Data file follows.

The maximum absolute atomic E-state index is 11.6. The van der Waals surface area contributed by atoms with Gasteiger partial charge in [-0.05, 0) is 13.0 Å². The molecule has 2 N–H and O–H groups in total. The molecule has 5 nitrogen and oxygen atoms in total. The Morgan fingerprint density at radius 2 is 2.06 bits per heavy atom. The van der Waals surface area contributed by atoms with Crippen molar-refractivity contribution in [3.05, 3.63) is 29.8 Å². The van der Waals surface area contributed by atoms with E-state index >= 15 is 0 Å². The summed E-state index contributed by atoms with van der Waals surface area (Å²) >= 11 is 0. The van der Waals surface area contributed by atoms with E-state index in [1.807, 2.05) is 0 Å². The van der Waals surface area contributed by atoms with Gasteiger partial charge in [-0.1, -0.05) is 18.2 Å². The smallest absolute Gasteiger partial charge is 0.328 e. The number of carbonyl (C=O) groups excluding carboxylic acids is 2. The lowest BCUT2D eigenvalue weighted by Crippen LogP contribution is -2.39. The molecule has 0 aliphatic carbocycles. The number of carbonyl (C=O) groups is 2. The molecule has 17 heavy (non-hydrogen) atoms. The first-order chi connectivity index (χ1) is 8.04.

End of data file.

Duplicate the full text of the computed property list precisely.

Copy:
The maximum absolute atomic E-state index is 11.6. The van der Waals surface area contributed by atoms with Gasteiger partial charge in [-0.05, 0) is 13.0 Å². The molecule has 2 N–H and O–H groups in total. The molecule has 5 nitrogen and oxygen atoms in total. The Morgan fingerprint density at radius 2 is 2.06 bits per heavy atom. The van der Waals surface area contributed by atoms with Crippen molar-refractivity contribution in [3.05, 3.63) is 29.8 Å². The van der Waals surface area contributed by atoms with E-state index >= 15 is 0 Å². The summed E-state index contributed by atoms with van der Waals surface area (Å²) >= 11 is 0. The van der Waals surface area contributed by atoms with E-state index in [1.807, 2.05) is 0 Å². The van der Waals surface area contributed by atoms with Gasteiger partial charge in [-0.1, -0.05) is 18.2 Å². The smallest absolute Gasteiger partial charge is 0.328 e. The number of carbonyl (C=O) groups excluding carboxylic acids is 2. The lowest BCUT2D eigenvalue weighted by Crippen LogP contribution is -2.39. The molecule has 0 aliphatic carbocycles. The number of carbonyl (C=O) groups is 2. The molecule has 17 heavy (non-hydrogen) atoms. The first-order chi connectivity index (χ1) is 8.04.